It’s CHRIIIIST-MAAAS! Well not really, but in honour of Advent starting and all of the snow in London, I’d thought I’d write about two of my favourite Christmas albums with musical theatre connections.
There are certain performers who I really do want to see live at least once in my life and somewhere near the top of that list is Kristin Chenoweth (so any producers reading, get her over here pronto, please), not least because she seems so fricking adorable in everything I’ve ever seen her in and I would just die if she tugged my hair like she does at 5:18 in this clip of her and Idina Menzel performing ‘For Good’. So I’ve had to make do with her TV shows, YouTube clips and her CDs, the Christmas one of which, A Lovely Way To Spend Christmas, became a fast favourite when it was released a couple of years ago.
The best track, and if you only download one I’d make it this one, is a gorgeous version of ‘Do You Hear What I Hear’. Building slowly with an angelic vocal, enhanced by the insertion of the Gloria refrain from ‘Ding Dong Merrily On High’, it is sweet and perfect and often on repeat play on stressful December commutes. ‘What Child Is This’, to the tune of ‘Greensleeves’ and ‘I’ll Be Home For Christmas’, both staples of US Christmas albums are both well-performed but a slowed version of ‘The Christmas Waltz’ is really lovely and the medley of ‘Sleep Well Little Children’/’What A Wonderful World’ is another flawless wonder.
There’s a well-balanced mix of familiar and not-so-familiar on this cd and an impressive range, touching on country alongside the traditional, the sweetly angelic and the Broadway. Yes, there is a small amount of forgettable filler towards the end, but the highlights more than make up for it with a genuine festive joy and Chenoweth’s passion for singing shining through. A Lovely Way To Spend Christmas really is just what it says, you won’t be disappointed if you invest in this album whether on CD or by download.
Now becoming something of an annual institution, Christmas in New York is a celebration of seasonal songs and classic carols by the Notes from New York company which has performed a festive West End concert for the last four years. And making up for the fact that they are having a year off is an album of some of their best moments featuring a wide range of musical theatre stars released last year but finally now available to download from iTunes. It really is a cornucopia of Christmas cheer, ranging from sacred to secular, the West End to Broadway and makes a refreshing change from the endless repetition of the usual seasonal fare.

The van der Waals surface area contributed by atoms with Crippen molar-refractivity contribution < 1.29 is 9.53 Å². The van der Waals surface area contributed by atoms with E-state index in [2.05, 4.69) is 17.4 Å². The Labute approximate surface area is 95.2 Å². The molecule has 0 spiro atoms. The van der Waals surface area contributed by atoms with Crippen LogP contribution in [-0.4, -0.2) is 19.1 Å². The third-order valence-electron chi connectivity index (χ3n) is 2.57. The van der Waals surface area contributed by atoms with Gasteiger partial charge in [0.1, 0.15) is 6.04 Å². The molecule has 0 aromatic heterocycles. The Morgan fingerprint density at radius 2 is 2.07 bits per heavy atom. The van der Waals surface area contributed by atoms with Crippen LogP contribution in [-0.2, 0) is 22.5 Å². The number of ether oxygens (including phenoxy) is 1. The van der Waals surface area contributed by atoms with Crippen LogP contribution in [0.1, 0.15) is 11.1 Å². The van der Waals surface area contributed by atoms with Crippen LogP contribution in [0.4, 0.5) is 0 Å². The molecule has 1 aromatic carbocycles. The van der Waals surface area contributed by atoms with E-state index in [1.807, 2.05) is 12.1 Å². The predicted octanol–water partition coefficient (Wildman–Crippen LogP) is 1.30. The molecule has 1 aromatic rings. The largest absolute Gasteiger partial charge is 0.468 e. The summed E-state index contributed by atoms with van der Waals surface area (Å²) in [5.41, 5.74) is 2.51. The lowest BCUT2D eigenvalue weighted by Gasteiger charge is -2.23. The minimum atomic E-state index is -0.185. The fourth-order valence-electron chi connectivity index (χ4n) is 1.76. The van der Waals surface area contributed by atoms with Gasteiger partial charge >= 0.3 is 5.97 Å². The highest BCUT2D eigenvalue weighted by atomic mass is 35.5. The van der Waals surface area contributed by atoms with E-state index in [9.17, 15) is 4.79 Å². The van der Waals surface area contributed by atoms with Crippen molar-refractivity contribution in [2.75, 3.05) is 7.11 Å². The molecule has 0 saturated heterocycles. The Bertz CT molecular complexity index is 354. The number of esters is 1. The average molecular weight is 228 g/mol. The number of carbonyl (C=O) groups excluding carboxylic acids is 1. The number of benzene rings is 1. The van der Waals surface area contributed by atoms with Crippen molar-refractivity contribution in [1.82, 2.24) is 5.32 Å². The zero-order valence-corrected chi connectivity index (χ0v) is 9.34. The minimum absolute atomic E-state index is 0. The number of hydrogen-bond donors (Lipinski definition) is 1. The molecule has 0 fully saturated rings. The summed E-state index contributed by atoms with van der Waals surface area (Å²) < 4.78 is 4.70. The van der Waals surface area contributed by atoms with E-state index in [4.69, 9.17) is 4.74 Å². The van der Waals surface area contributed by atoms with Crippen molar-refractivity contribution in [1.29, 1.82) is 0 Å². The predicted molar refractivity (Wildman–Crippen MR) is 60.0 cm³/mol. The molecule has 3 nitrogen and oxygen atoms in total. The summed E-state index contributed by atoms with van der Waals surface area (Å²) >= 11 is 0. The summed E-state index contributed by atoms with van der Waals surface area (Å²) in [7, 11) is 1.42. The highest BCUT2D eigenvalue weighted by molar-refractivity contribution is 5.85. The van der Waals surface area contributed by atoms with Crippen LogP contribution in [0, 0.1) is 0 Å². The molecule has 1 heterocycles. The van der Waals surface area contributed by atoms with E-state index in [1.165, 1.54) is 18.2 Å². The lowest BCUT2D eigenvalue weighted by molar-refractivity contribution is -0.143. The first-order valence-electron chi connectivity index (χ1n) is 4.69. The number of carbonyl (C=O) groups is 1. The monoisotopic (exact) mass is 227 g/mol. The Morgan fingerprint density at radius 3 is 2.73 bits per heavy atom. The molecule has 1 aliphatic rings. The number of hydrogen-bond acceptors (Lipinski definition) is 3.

I sometimes feel like a bit of broken record going on about how much I love Julie Atherton but I’m not going to stop any time soon and there’s two opportunities to hear her on this album, a gentle take on Lloyd-Webber’s ‘The Perfect Year’ from Sunset Boulevard and the rather marvellous ‘My Simple Christmas Wish’, a witty song by David Friedman which showcases Atherton’s utterly fabulous talent for delivering comic lyrical numbers with razor-sharp precision. But just edging her for my particular highlight is another of my favourite leading ladies (and yes, I know, I have lots of them!) Hannah Waddingham and her stunning rendition of ‘O Holy Night’. Backed by the company choir, her powerful vocal just soars through the simple but uplifting carol and as her own ad-libs are multi-tracked on about two-thirds of the way in, I defy you not to have goosebumps by the end.
Other things of loveliness are Samuel Beckett’s beautifully tender ‘Miss You Most (At Christmas Time)’ with a wonderfully precise delivery which is most affecting; the blend of old and new in ‘In The Bleak Midwinter’ and ‘A Winter’s Tale’ which combines the lovely harmonies of Louise Dearman and Ashleigh Gray on the carol with Paul Spicer’s melancholy plea against loneliness; Leanne Jones’ piano-based ‘White Christmas’ and Daniel Boys’ mellow ‘Ave Maria’.
My tastes do tend to veer to the ballads and traditional numbers but there are some great upbeat songs on here too, the opening title song is exactly what you imagine a Broadway Christmas would sound like in 3 minutes 45 seconds, Oliver Tompsett’s ‘This Christmas’ and ‘What Christmas Means to Me’ / ‘Christmas (Baby Please Come Home)’, the latter with Rachael Wooding, also pop with liveliness. All in all, it is wonderfully fresh alternative to the usual Christmas standards and a brilliant showcase for young British musical theatre talent. Let’s hope Christmas in New York will return in 2011.